- Establishes a price floor on used vehicles with low fuel economy. When a vehicle can be traded in for $4,500, there won’t be many people willing to sell their fuel inefficient vehicles for less than $4,500. The good news is that people looking for inexpensive used vehicles will have to settle for a fuel efficient model. The bad news is that by establishing a price floor on gas guzzlers the government has lowered the total cost of ownership for these vehicles (e.g., purchase price minus sale price). In fact, one might expect the legislation to result in lower lease prices for fuel inefficient models.
With many benefits and disadvantages this bill is difficult to judge on the balance. Some have tried to resolve the debate with virtue-based arguments such as ‘this bill will help our auto companies which are in dire need’ and ‘the government is getting too involved in the private sector’. In the end, only time will tell if cash for clunkers brings us closer to meeting our national economic and environmental goals.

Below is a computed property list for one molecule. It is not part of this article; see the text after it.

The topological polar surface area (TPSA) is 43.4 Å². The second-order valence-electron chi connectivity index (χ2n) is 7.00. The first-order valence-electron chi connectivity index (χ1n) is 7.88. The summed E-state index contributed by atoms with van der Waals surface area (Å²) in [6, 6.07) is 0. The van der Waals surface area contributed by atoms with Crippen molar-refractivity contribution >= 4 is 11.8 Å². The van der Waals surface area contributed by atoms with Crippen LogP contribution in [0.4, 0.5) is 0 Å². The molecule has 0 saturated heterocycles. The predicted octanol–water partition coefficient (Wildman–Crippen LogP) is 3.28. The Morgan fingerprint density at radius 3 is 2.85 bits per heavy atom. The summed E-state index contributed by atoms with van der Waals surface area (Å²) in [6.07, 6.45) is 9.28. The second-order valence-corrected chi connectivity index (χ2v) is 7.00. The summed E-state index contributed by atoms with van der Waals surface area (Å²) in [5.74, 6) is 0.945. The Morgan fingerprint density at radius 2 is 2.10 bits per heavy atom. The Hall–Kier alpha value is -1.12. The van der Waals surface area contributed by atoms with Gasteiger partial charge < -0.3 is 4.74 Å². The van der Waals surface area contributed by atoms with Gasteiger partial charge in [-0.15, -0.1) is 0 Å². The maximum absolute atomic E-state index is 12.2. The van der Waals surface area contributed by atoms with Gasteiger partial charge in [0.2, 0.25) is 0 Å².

Around New Years of 2009 we canceled our cable TV and in the last six months I have probably watched less than three hours of television. It’s not like I went to Walden Pond, as I’m still watching movies and spend plenty of time surfing the Internet. What I did accomplish was a fairly clean severing of broadcast television.
Why? Several reasons:
- I wasn’t learning much from television. The news seemed to be mostly sensationalist accounts and fear based marketing efforts. I couldn’t find the helpfulness in news spots like ‘Killer on the Loose’ when the likelihood of me crossing paths with this particular killer was less that dying in a car accident. As for situational comedies and dramas, it seemed like the vast majority of programming was repeating the same basic worn out plots. I didn’t see a need to watch a reality show when I could just step out my door.
- Research shows that the average state of mind when watching television is depression. Watching TV is a way to zone out and depress out minds. Some find the act of depressing to be relaxing (e.g., drinking alcohol). This is my only life and I don’t want to spend significant portions of my day zoning out – I want to zone in.